Barbecue 101

A Guide to Wicked Good Barbecue

Part III:  The Meat

 

By Dan Gill, Ethno-Gastronomist

 

 

 

 

Now that you have your pit and a bag of Wicked Good charcoal, it is time to select and cook some meat. Meat is composed primarily of muscle fibers, organized into bundles held together with connective tissue with a sprinkling of fat deposits. How these muscles develop and are used by the animal determines how they should be cooked. I will talk mostly about commercially available red meat in this article; grass-fed beef, game animals, poultry and fish will be dealt with another time.

 

In selecting meat for your pit, fat is important. Surface fat keeps meat from drying too much during the later stages of cooking, and flavors the surface browning or “Bark” formation. Internal fat bathes muscle fibers, adding flavor and the sensation of juiciness. If you buy packaged meat, check the label for any indication that water has been added. Some major retailers have started engaging in this nefarious practice, even with beef. There is no ethical justification for such mercenary adulteration. Caveat Emptor! (In other words, shop elsewhere.)

 

There is little quality variation in commercial pork, so just look for enough fat covering for it to cook properly and not dry out. Modern pork has been bred and fed to be lean. It is raised in confinement, fed formulated rations and processed at a young age: It is all uniformly mediocre. Selecting beef is more of a challenge. Again, fat is important. Look for a nice covering but not too much. Buy at least USDA choice. If you can see the muscle end, look for fine-grained marbling. Unless you are a good judge of meat, it pays to buy Certified Angus – not that Angus is better than any other breed, but the Angus program does assure the consumer of a certain level of quality. Only upper choice and low prime qualify and it must meet other less obvious criteria. In selecting briskets and ribs, bend or flex them and select the more pliable (tender) ones.

 

Basically, there are only two kinds of meat for a pit: Tough or tender. Tender cuts, such as loin muscles, are used to support and hold the skeleton together but do little strenuous work. There is not much connective tissue, and it is of a finer texture. Tender cuts are usually “smoke-cooked”, often at higher temperatures, but only to the desired degree of doneness. Tough cuts are from “working muscles” such as shoulders, briskets and ribs, and are “barbecued”, that is, cooked slowly for a long time in order to melt connective tissue and make them tender and moist.

 

Raw meat contains “aging” enzymes and protein complexes, which continue to affect flavor, tenderness and appearance until they are destroyed by heat. These enzymes slowly break down muscle and connective tissue proteins making meat more tender and flavorful. Readers of my articles know that I like to use buttermilk in brines for some meat and poultry. Milk products are high in calcium, and calcium greatly enhances the action of aging enzymes. The meat industry is now working on ways to increase calcium levels in muscle tissue (both pre- and post- mortem).  Aging enzymes do their best work on a whole beef carcass when it is hung in a cooler for several weeks to “dry age”. Because of the industrialization of meatpacking plants, the days of dry aging are over. Beef can be improved somewhat by “wet aging”: storing it in the refrigerator for a week or so while it is still in the “Cryovac” bag. Often the liquid in these bags will have a strong odor because of the lack of oxygen – simply rinse the meat well and then give it the sniff test. Gases in the bag are a sure sign that you have aged your meat too long. Aging enzymes are most active as meat warms. Many cooks will allow meat to come to room temperature before cooking. Slow heating, as in a pit, also hastens the aging process.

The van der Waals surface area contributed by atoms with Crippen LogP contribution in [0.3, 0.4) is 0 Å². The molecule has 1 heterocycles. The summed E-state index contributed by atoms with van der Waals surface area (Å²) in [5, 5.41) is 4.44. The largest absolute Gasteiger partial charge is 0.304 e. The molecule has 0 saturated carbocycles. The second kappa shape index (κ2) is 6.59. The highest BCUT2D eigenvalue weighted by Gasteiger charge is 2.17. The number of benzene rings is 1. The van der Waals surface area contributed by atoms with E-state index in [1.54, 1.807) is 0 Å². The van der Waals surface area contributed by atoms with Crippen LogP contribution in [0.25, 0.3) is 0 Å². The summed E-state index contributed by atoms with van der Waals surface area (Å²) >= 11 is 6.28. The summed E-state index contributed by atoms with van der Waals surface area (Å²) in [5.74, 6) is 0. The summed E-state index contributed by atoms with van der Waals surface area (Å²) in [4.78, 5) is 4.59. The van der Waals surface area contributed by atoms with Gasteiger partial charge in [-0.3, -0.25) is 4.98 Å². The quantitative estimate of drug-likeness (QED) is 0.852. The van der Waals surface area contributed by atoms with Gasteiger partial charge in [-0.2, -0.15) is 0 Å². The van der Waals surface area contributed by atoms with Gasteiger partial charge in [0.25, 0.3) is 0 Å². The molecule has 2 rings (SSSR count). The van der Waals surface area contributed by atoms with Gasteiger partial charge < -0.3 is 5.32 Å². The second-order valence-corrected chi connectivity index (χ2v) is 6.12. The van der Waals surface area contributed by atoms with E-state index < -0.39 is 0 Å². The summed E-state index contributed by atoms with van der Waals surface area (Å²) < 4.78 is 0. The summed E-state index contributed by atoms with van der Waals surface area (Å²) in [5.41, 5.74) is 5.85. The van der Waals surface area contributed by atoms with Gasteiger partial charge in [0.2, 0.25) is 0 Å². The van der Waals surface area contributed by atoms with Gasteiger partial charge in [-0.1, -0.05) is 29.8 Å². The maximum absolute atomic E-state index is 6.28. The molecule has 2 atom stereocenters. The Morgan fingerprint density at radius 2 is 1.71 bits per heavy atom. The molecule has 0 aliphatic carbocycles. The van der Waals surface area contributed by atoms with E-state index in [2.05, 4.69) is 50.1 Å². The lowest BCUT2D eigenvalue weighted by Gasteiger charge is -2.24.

Myoglobin is the iron-rich protein in meat that makes it red and colors the juices. It denatures as meat cooks, eventually turning brown, indicating “doneness”. In a pit, nitrogen compounds in wood smoke can be absorbed by meat and react with myoglobin to form a stable pink zone known as a “smoke ring”, an indication of proper barbecue technique. Some unscrupulous practitioners add nitrogen-containing curing salts to their rubs to create an artificial smoke ring.

 

Muscle contains about seventy percent water, incorporated in cells and tissue. The cooking process, regardless of method, releases and expels water. Raw meat, though moist, is not “juicy” and does not have much flavor. If heated only to the “bleu” stage, about 120°, it becomes firmer and juicy as cells begin to rupture and protein starts to coagulate and contract. This process continues through the “rare” stage, about 130°, as more moisture is released and protein begins to break down into flavorful and savory amino acid groups. By now, free water has started migrating to the surface, cooling it and regulating the cooking rate.